Central Michigan University’s (CMU) new online nursing degree program launching this fall is designed to allow current registered nurses (RNs) to complete their Bachelor of Science in Nursing (BSN) degree in one year.
In early June, The Institutional Actions Committee of the Higher Learning Commission approved CMU’s request to begin offering the program, and the program is now accepting applications from interested students.
The Bureau of Labor Statistics predicts the demand for nurses will grow 15 percent by 2026, making it one of the nation’s fastest-growing career fields.
Kechi Iheduru-Anderson, CMU’s director of nursing, said a growing nationwide nursing shortage is creating high demand for well-trained, highly skilled nurses in Michigan and beyond. And for nurses hoping to land great jobs with hospitals or health care systems, a bachelor’s degree is often a requirement.
A 2010 report from the Institute of Medicine, now the National Academy of Medicine, said only about half of current registered nurses had completed a bachelor’s degree or higher at the time of its release. Iheduru-Anderson said the same report also recommended that hospitals increase the percentage of nurses with a bachelor’s degree to 80 percent by the year 2020.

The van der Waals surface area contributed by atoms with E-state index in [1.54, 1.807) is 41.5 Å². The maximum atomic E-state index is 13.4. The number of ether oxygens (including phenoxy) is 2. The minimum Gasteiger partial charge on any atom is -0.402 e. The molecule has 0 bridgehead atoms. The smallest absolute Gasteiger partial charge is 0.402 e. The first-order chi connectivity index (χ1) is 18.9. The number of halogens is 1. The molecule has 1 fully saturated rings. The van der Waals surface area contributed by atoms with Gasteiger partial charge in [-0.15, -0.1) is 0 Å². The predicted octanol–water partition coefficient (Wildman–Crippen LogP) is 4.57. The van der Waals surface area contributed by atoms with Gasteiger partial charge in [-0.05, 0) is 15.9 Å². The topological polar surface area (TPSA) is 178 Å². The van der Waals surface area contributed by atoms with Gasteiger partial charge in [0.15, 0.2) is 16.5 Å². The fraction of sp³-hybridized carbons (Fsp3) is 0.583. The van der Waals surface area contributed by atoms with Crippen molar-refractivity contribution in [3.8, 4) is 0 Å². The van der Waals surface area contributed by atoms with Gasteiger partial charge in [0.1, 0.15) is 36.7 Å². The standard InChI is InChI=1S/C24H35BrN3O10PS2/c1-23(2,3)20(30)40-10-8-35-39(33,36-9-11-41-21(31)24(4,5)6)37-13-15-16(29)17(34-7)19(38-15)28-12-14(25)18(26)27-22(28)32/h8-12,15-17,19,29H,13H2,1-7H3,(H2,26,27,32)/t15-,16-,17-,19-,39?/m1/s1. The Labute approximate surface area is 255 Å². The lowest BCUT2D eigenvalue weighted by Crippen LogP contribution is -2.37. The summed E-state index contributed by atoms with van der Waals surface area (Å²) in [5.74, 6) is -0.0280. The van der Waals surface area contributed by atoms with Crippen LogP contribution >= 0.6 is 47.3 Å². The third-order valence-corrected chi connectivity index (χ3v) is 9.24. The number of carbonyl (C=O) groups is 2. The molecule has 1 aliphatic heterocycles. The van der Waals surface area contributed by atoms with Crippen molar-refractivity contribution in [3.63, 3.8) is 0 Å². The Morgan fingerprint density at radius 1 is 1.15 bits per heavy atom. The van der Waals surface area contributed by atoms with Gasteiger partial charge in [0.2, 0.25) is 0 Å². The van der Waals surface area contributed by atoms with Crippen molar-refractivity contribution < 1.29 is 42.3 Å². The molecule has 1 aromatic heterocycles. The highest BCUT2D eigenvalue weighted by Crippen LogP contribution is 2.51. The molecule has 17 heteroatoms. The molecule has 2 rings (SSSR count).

The additional training required to earn a bachelor’s degree is better for patients, Iheduru-Anderson said.
“While most two-year RN programs focus on skill development, the BSN program includes more emphasis on advanced skills such as critical thinking, decision-making and cultural competence. In addition, the bachelor’s degree expands education to include leadership, research and community and population health,” she said.
“Research has found that nurses who obtain the BSN provide more holistic, better-quality care. Several studies have shown that nurses with greater levels of education experience lower patient mortality rates and better patient outcomes.”
The online-only program is for students who have an active registered RN license. Students will be able to complete their degree in 12 months or less, Iheduru-Anderson said.
Tom Masterson, dean of The Herbert H. and Grace A. Dow College of Health Professions, said the new program is part of CMU’s ongoing commitment to meet Michigan’s need for well-trained health care professionals. “We will help fill the gap in nursing education as well as expand our role in improving our health care system,” said Masterson.
Source: Central Michigan University